3 reasons why finishing what you started (in college) is so important

Source: Navient

For many Americans in their 20s and early 30s, managing finances can seem like an intimidating and complicated rite of passage. These years are marked by increasing financial responsibility, which includes paying bills, building credit, buying a home, and more.

The good news is, compared to 2015, young adults are experiencing improved financial health. According to Money Under 35, an annual study published in partnership with Ipsos Public Affairs, more millennials report being employed full time and are considered in “excellent” financial health, than were last year.

The catch? Young Americans experiencing the improvements tend to be those with a college degree. Below are three key takeaways from our report that underscore the importance of making it to graduation.

First: Young adults with a college degree are better off financially than those without.

Completing a college degree correlates with higher wages, higher employment levels, and better ratings of financial health. Other research regularly shows that degree holders earn substantially more over their lifetime compared to those with a high school education. Our study goes one step further. It shows that those who started, but did not complete, have the lowest median income of all education levels, including those with a high school education or less.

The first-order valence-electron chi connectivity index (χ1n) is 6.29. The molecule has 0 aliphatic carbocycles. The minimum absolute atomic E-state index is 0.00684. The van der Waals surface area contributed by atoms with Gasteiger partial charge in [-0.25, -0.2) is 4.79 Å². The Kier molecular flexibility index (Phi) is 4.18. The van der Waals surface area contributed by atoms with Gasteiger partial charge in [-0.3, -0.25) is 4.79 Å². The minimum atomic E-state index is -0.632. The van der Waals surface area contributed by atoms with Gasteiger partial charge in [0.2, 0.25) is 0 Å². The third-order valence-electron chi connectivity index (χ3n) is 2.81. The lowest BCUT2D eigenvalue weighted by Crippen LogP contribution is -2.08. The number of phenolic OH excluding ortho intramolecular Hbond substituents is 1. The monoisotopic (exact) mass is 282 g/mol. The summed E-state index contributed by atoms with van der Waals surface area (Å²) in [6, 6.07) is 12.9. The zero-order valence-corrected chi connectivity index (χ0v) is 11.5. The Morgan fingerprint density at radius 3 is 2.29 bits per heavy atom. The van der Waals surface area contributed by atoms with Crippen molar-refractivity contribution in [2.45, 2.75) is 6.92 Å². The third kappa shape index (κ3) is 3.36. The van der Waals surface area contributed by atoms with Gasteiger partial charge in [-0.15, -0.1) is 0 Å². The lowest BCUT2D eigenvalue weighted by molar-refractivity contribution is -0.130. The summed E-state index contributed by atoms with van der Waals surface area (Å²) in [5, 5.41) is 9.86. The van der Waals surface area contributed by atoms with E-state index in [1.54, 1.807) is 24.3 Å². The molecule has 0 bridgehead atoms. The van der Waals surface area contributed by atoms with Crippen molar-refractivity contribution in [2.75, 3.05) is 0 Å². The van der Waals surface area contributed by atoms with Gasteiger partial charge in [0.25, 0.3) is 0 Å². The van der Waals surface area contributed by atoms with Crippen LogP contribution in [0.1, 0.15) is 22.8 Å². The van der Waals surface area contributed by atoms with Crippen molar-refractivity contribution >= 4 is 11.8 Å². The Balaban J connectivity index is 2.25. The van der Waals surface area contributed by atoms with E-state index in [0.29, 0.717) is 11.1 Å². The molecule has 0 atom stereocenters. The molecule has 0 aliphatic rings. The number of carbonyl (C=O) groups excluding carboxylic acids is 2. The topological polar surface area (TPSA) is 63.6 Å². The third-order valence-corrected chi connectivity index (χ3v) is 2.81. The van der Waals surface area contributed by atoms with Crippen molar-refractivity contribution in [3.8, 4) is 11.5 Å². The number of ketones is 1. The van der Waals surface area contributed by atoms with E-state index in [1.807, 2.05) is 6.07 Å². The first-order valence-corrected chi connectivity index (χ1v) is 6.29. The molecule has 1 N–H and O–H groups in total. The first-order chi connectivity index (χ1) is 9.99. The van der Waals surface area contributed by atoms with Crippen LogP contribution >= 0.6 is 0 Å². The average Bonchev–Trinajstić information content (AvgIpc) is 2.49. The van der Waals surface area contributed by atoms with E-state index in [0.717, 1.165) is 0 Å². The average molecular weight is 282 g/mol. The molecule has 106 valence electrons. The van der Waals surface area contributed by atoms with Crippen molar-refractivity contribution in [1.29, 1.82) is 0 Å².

Source: Navient & Ipsos

Second: Young adults who did not earn a degree are the most likely to have poor financial health.

Those who attended college, but did not earn a degree, are the most likely group to have poor financial health — including when compared to their peers with a high school education or less. Young adults with some college but no degree have the lowest self-reported assessment of financial health, the lowest median income, and tend to have the lowest credit score of all education categories, including degree holders and those with a high school education or less.

Third: For degree holders, the positive financial outcomes for both borrowers and non-borrowers are not substantially different.

The study finds individuals with an associate’s degree or greater have higher self-assessments of their own financial health compared to those without a degree, regardless of whether they have student loans. Borrowers are also as likely to have a good or excellent credit score compared to peers at the same education level who did not borrow. Borrowers and non-borrowers with a degree are equally likely to have a mortgage.

The take away? If you’re pursuing higher education, it’s essential to have a plan to graduate. Earning a degree requires not only having an academic plan but also a financial plan, especially if you’re borrowing to cover some of your college costs. Staying on the path to graduation may require creativity, determination and a few visits to the financial aid office or an academic adviser. Nothing in life comes with a guarantee, but walking across the stage to receive your degree is the surest way to realize the value of your time and effort.

Nikki Lavoie is a spokeswoman at Navient, a student loan servicer helping more than 12 million customers successfully repay their student loans. She earned her bachelor’s degree from University of Delaware where she is currently pursuing a Master of Business Administration. Nikki is pleased to say that despite some financial setbacks a few years ago, today, at age 34, she is among the millennials who consider themselves to be in “excellent” financial health.

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